Alex’s father walking her down the aisle with her nephew, Luca, and my principal’s granddaughter, Alesia, leading the way

The priest cracking jokes with the flower girl

The wonderful choir inside the gorgeous Greek-Catholic Church

One of the coolest parts of the Orthodox service was when the wedding party walked around the church holding onto a ribbon, led by the priest

After taking pictures around Sibiu, we went to the hotel restaurant for the reception, a nearly ten hour event with six-courses and each course portioned as if it were the whole meal.  The food was delicious, the gin and tonics kept on coming, and the company was wonderful.  All in all, it was the most fun I’ve had in Romania thus far.

Their first dance at the reception

Alex was such a beautiful bride!

Mmm! Cake!

October was spent teaching, finding partners for some penpal projects I’m starting with one of my classes and my English Club, getting ready for Halloween, and studying for the GRE.  I found a PCV in Macedonia looking to connect her fourth grade class with another volunteer’s and a penpal blog that will connect the children in my club with students in Armenia and Bulgaria.  Both should be amazing opportunities for my students to learn about life in another country and to see the value of learning English as a tool to communicate with kids their own age.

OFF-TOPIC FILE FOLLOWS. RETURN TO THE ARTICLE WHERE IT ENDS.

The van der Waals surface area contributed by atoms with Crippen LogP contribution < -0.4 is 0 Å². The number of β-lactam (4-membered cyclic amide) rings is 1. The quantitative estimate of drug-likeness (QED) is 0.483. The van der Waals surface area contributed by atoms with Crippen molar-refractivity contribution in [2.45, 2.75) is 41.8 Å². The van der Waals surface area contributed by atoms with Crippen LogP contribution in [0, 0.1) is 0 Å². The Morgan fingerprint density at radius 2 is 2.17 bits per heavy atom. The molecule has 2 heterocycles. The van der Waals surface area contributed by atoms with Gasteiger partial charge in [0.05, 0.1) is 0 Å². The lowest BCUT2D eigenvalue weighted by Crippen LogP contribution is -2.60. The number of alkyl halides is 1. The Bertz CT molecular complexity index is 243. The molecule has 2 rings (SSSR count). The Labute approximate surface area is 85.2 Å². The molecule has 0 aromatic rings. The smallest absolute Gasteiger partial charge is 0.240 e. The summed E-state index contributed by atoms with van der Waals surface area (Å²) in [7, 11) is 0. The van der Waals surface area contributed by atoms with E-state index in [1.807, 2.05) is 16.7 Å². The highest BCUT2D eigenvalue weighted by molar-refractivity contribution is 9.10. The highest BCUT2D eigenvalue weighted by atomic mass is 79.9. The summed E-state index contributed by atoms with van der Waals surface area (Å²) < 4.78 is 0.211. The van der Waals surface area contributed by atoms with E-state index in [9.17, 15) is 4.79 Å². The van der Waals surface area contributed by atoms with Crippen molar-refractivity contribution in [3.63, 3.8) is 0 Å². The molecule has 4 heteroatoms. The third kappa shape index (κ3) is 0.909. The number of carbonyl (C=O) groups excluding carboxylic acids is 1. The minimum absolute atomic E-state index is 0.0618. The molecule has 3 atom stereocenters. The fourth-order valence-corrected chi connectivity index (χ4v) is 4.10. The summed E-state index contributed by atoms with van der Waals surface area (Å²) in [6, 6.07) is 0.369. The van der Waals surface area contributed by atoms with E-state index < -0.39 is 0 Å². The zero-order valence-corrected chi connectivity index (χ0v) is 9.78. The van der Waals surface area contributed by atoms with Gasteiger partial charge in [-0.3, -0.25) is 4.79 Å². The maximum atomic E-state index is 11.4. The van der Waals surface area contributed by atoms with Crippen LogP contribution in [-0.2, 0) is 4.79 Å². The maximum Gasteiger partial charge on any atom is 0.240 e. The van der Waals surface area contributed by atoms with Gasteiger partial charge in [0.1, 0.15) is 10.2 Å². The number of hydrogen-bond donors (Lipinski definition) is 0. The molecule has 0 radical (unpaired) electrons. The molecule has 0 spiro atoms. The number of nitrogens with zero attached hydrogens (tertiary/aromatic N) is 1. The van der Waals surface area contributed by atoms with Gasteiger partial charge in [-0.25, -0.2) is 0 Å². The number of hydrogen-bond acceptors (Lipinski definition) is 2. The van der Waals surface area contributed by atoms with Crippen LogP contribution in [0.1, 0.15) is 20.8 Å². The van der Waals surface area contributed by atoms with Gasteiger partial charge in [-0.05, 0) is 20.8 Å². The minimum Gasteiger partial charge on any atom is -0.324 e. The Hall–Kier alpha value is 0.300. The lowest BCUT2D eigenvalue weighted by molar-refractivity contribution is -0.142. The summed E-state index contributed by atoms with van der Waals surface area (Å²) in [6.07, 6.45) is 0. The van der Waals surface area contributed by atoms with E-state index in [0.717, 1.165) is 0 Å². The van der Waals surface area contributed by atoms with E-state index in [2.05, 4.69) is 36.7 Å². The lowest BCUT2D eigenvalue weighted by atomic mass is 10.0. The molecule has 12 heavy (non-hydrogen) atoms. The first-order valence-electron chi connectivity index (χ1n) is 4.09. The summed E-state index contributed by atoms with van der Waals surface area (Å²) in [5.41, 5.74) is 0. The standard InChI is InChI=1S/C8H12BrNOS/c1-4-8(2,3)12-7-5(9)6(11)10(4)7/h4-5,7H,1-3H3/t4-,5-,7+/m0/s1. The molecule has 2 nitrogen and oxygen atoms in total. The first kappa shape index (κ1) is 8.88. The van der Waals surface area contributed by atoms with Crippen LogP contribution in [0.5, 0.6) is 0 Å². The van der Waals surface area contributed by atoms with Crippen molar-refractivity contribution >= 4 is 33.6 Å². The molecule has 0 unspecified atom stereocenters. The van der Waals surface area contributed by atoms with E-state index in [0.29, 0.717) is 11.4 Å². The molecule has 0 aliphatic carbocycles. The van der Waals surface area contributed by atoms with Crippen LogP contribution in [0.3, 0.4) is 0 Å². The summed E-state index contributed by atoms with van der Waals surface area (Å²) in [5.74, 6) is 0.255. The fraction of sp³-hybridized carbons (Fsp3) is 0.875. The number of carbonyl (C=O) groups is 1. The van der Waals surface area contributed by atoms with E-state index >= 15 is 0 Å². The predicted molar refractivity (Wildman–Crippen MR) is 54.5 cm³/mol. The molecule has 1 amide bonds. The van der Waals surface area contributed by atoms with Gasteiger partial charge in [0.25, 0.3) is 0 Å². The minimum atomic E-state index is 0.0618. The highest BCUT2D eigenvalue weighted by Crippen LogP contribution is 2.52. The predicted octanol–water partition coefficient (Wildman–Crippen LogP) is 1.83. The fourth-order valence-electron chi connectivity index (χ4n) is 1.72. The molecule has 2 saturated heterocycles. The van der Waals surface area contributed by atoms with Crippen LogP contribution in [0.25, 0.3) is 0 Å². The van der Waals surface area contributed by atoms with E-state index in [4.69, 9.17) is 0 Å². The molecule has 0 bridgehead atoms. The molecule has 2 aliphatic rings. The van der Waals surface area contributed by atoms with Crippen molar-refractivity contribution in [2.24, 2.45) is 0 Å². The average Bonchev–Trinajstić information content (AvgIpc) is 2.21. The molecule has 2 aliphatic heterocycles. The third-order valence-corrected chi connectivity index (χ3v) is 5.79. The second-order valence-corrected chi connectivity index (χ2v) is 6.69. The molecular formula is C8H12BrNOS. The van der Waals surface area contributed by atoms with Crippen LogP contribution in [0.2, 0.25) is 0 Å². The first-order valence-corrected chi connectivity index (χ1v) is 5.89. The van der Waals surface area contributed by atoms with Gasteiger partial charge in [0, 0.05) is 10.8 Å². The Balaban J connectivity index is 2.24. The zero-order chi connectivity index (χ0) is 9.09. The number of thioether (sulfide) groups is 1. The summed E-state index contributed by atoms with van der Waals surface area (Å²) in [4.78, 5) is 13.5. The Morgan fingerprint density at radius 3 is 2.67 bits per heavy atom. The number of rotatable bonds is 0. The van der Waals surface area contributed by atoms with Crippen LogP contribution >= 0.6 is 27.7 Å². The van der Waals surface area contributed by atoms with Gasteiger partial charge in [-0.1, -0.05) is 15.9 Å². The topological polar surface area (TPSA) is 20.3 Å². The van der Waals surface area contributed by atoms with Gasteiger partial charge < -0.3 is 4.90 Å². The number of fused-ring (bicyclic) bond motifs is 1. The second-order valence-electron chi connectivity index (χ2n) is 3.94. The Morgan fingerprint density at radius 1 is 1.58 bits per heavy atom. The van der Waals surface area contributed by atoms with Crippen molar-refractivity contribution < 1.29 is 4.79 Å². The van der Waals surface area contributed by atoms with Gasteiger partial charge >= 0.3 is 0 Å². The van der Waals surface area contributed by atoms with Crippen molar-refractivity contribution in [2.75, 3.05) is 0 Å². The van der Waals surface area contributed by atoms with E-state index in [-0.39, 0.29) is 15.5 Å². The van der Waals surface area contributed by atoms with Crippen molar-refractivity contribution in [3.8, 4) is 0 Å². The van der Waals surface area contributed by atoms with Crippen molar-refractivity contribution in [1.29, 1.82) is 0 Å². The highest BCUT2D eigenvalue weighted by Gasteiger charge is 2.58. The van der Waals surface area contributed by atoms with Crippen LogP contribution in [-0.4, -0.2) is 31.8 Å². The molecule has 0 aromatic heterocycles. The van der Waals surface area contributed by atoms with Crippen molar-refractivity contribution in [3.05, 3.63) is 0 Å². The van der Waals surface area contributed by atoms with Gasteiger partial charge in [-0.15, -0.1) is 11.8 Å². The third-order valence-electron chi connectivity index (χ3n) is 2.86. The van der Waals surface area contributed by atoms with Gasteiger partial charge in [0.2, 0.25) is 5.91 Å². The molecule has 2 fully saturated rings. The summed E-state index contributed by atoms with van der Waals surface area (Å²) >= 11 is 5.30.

The students in my club also celebrated Halloween this month with some toilet-paper roll creepy crafts and a Halloween party with snacks and a scary movie.  The second, third, and fourth graders stayed after school on Wednesday to watch Monsters Inc. and the whole school participated in pumpkin carving and mask making contests.  Overall, Halloween was a success but I will admit that I am more than a little happy that it’s over now!

Some of the toilet paper Halloween creatures

Ştefi and Anda with their delicious witch-finger cake 

The vampires: Ana and Andreea

The sixth graders, waiting for the movie to start

Paula, as a very cool witch

My seventh grade girls, snacking before the movie started

Cool homemade masks

Some very creative jack-o-lanterns

One of our fourth graders, Denisa, with her mask and jack-o-lantern

November is promising to be another busy month.  Besides the GRE in two weeks, I will be holding a training event open to all English teachers in the county on how to incorporate games into their classes.  At the end of the month, I will be giving a guest lecture at the university in Sibiu about volunteerism and the results of the election.  In between, I will be hosting a mini-Thanksgiving dinner for the kids in my club before meeting up with other volunteers to celebrate the holiday all together at Meg’s site.  Until next time!


One thought on “Fall in Romania

  1. Thanks so much for your news update. It’s interesting seeing the kids merge the traditional Romanian masks into Halloween. I was at a PCV/HCN wedding in Petrosani a couple years ago and also had a blast. Bravo.